With the couple's cash-based savings currently standing at £26,800, Reilly recommends investing £20,000 in an appropriate portfolio. "This should be invested as tax-efficiently as possible, putting the maximum amount in a stocks and shares individual savings account," he says.
"Assuming they employ a 'compromise' strategy, I advise they split the £20,000, with approximately 60% in growth-type investments, such as global equities and international real estate investment trusts, and 40% in more defensive fixed-interest investments and cash."
This strategy would include a broad range of asset classes, spread through 40 countries, giving Dariusz and Malgorzata a diverse portfolio.
As they are new to investing, Reilly suggests a simple passive strategy using an investment platform. He recommends a wrap account, where all their assets can be viewed online and analysed on one platform. Such an account can also be easily managed and rebalanced annually to match risk tolerance.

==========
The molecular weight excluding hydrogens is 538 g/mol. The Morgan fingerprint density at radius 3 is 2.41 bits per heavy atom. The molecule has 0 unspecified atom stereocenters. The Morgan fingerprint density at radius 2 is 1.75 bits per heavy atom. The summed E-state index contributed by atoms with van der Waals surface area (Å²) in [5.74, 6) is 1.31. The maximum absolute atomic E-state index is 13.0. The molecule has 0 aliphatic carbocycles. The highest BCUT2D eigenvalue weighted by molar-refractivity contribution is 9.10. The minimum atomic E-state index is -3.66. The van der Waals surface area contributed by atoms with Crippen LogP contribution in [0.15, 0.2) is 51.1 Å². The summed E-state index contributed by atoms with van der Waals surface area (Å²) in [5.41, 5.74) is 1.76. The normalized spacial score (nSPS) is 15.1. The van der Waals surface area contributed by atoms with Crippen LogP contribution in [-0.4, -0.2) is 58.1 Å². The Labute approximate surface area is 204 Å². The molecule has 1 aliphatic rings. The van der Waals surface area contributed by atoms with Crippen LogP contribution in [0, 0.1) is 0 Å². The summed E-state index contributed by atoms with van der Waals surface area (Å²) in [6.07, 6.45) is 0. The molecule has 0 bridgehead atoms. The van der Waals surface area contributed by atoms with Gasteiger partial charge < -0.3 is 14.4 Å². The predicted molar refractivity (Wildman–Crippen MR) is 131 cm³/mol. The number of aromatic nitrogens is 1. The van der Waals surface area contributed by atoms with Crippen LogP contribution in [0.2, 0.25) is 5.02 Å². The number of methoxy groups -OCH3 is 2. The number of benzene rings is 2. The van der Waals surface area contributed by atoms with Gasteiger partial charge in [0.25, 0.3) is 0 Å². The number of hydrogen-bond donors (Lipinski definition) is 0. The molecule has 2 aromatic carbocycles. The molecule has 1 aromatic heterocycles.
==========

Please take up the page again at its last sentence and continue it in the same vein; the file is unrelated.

"I would recommend that they hold both the non-ISA and ISA investments in the same funds, using an appropriate wrap platform. My preferred choice would be one from the oldest wrap provider in the UK – Transact," he says.
Reilly says that as the stockmarket could fall as well as rise, the couple will have to invest for the long term – a minimum of five years – to see any significant gains. So they should keep an easy-access cash cushion of about three months' pay – around £6,000 – to provide for the unexpected.
"Both Dariusz and Malgorzata are internet-savvy, so I would recommend a good instant access account that's accessible online. A decent account paying 2.8% interest is currently available through the AA's website, theaa.com," he adds.
Review your pension
Reilly stressed that the couple should also look at the fund selections of their pension plans, where their individual choices should reflect their personal attitudes to risk.
At present, only their employer is contributing to their pensions, and Reilly recommends leaving it this way for now, as their priority is to save for a house deposit.
"In the future, they may be able to afford to make lump-sum pension payments up to the value of their income in any given year," he says.
Now the couple have their baby son Oliver to consider, Reilly says they shouldn't ignore the issue of insurance: "They are relatively young and have good health records, so now is the best time to consider locking into probably the best rates they'll ever obtain for life insurance policies.